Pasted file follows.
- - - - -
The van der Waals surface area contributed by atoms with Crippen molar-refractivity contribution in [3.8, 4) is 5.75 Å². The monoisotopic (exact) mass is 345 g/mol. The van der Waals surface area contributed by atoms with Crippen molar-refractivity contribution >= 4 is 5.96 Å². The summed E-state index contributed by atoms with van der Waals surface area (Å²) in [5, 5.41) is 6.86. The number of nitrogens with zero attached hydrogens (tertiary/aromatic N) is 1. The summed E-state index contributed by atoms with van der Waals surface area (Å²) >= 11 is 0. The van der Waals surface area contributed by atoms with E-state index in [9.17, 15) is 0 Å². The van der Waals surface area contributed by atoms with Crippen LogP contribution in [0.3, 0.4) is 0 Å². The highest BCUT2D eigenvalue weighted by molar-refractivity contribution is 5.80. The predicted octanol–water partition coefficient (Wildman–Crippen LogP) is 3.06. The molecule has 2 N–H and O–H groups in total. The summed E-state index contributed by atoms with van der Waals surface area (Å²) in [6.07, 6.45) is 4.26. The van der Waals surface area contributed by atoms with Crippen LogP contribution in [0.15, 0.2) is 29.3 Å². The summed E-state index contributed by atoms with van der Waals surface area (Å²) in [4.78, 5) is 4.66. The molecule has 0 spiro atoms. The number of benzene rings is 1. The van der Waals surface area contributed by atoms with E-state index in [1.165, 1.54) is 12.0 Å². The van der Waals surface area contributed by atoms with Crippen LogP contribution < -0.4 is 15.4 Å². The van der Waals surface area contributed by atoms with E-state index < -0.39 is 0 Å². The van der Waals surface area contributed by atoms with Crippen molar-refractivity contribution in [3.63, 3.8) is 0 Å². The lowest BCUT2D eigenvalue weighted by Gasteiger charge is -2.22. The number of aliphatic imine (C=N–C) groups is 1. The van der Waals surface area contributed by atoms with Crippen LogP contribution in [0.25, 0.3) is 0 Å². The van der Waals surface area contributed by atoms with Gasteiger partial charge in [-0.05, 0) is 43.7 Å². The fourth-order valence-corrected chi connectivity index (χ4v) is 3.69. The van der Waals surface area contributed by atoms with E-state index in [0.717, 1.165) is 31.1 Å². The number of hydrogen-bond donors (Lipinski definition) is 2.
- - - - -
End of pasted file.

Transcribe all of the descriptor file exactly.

The van der Waals surface area contributed by atoms with Crippen molar-refractivity contribution in [3.8, 4) is 5.75 Å². The monoisotopic (exact) mass is 345 g/mol. The van der Waals surface area contributed by atoms with Crippen molar-refractivity contribution >= 4 is 5.96 Å². The summed E-state index contributed by atoms with van der Waals surface area (Å²) in [5, 5.41) is 6.86. The number of nitrogens with zero attached hydrogens (tertiary/aromatic N) is 1. The summed E-state index contributed by atoms with van der Waals surface area (Å²) >= 11 is 0. The van der Waals surface area contributed by atoms with E-state index in [9.17, 15) is 0 Å². The van der Waals surface area contributed by atoms with Crippen LogP contribution in [0.3, 0.4) is 0 Å². The highest BCUT2D eigenvalue weighted by molar-refractivity contribution is 5.80. The predicted octanol–water partition coefficient (Wildman–Crippen LogP) is 3.06. The molecule has 2 N–H and O–H groups in total. The summed E-state index contributed by atoms with van der Waals surface area (Å²) in [6.07, 6.45) is 4.26. The van der Waals surface area contributed by atoms with Crippen LogP contribution in [0.15, 0.2) is 29.3 Å². The summed E-state index contributed by atoms with van der Waals surface area (Å²) in [4.78, 5) is 4.66. The molecule has 0 spiro atoms. The number of benzene rings is 1. The van der Waals surface area contributed by atoms with E-state index in [1.165, 1.54) is 12.0 Å². The van der Waals surface area contributed by atoms with Crippen LogP contribution < -0.4 is 15.4 Å². The van der Waals surface area contributed by atoms with E-state index < -0.39 is 0 Å². The van der Waals surface area contributed by atoms with Crippen molar-refractivity contribution in [3.63, 3.8) is 0 Å². The lowest BCUT2D eigenvalue weighted by Gasteiger charge is -2.22. The number of aliphatic imine (C=N–C) groups is 1. The van der Waals surface area contributed by atoms with Crippen LogP contribution in [0.25, 0.3) is 0 Å². The van der Waals surface area contributed by atoms with Gasteiger partial charge in [-0.05, 0) is 43.7 Å². The fourth-order valence-corrected chi connectivity index (χ4v) is 3.69. The van der Waals surface area contributed by atoms with E-state index in [0.717, 1.165) is 31.1 Å². The number of hydrogen-bond donors (Lipinski definition) is 2.